In return for this ‘teasing’ and constant criticism, Ferguson would put his body on the line for the striker when taking questions from the media during controversial episodes involving the United forward. 

The famous expletive-laden rant in defence of Rooney when he was facing a three-match ban by the FA for striking out against Bolton’s Tal Ben Haim was one of several examples. 

Yet this ‘goodwill’ from Ferguson did not change the course of the pair’s relationship and it wasn’t just on-the-pitch disagreements where Rooney would speak out against his manager. 

Ferguson would also protect Rooney wherever possible in press-conferences with the media

The striker felt obliged to wade in on United’s transfer plans, particularly when they were looking bleak.

In the summer of 2009, United let Cristiano Ronaldo go to Real Madrid for a world-record £80m, while attacking team-mate Carlos Tevez also jumped ship from Old Trafford to Manchester City. 

The club replaced the pair with youngsters Gabriel Obertan, Mame Biram Diouf, and while Antonio Valencia and Michael Owen came in as marquee signings, Rooney was unsure about the Red Devils’ ambition.

The following year saw United sign Javier Hernandez and Portuguese rookie Bebe. Young talents Chris Smalling and Danny Welbeck were given first-team minutes, but Rooney was still not impressed.

The striker told Sky Sports last year: ‘I was gutted when he (Ronaldo) left. I went in to see Alex Ferguson. 

Rooney criticised Ferguson’s transfer policy after selling superstar Cristiano Ronaldo (right)

‘I said to him, “What’s going on? We’ve sold Tevez, we’ve sold Ronaldo, who’s coming in?”

‘No disrespect, but we had bought Smalling not knowing whether (he was) good enough. If I was going to commit myself for another five years, I didn’t really want to be waiting to be part of Alex Ferguson building a team to get there in five years’ time.’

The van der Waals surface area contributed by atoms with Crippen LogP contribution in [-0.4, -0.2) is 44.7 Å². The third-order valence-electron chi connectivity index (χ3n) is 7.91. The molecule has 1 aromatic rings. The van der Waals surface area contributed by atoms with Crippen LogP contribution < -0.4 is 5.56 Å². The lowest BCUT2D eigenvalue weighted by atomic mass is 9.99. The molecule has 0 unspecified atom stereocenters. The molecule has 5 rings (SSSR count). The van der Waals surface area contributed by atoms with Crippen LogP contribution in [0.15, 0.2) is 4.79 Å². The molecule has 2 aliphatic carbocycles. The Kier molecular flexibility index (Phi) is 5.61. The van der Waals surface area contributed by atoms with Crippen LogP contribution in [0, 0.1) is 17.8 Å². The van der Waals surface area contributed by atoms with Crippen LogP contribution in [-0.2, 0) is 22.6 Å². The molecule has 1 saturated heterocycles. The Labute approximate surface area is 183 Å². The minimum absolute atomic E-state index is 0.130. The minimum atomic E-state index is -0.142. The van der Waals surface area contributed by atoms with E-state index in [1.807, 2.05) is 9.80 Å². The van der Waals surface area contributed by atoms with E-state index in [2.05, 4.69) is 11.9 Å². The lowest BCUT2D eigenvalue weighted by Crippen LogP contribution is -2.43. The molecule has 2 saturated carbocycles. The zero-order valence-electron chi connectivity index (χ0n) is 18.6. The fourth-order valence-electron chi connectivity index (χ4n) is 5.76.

And Ferguson’s response? His autobiography said: ‘My reply was that it was none of his business. I told him it was his job to play and perform. 

‘My job was to pick the correct teams. And so far I had been getting it right.’ 

Rooney’s complaints came to a head in 2010, when the England striker handed in the first of his two transfer requests to Ferguson – citing a lack of ambition made by the club just a few weeks after the 2010-2011 summer transfer window shut. 

During his time at United, Rooney (left) handed in two transfer requests to United and Sir Alex

Ferguson convinced the striker to stay and United were league champions that season and also made the Champions League final, but the cracks that had begun in the privacy of the United dressing room had now become public.

The fractured relationship between player and manager stayed right up until Ferguson’s retirement. 

The Scottish manager omitted Rooney from his final home league game in management and dropped the bombshell after the game that the England striker had handed another transfer request. 

Rooney confirmed that the first plea-to-leave was made in the frustration of being in bad form after a poor World Cup with England. The second, according to The Athletic, was down to the rise of Robin Van Persie as United’s ‘golden boy’ and Rooney being out of the main spotlight.  

Ahead of Ferguson’s retirement (right) in 2013, Rooney handed in a second transfer request

Ferguson’s predecessor David Moyes did just enough to keep Rooney at Old Trafford, implying that the striker’s complaints were down to Ferguson’s handling of him and not regarding anything else to do with Manchester United.

The retirement brought an end to his and Rooney’s professional relationship, but the ill-feeling still exists in certain parts. Even with both Rooney and Ferguson no longer anchoring the United dressing room, there is still animosity between them. 

In his Sunday Times column this week, Rooney criticised Ferguson’s tactics during the 2009 and 2011 Champions League finals, where the Red Devils were humbled twice against Pep Guardiola’s superteam.

He’s not the only one to make this claim, with Rio Ferdinand also criticising his old boss for his ‘arrogant’ approach against the Spanish giants in the European finals.

But Rooney’s complaints show the fire of resentment between the celebrated player and coach still remains, meaning their awkward relationship is still in tact to this day. 

Today, Rooney still criticises Ferguson about United’s tactics in two Champions League finals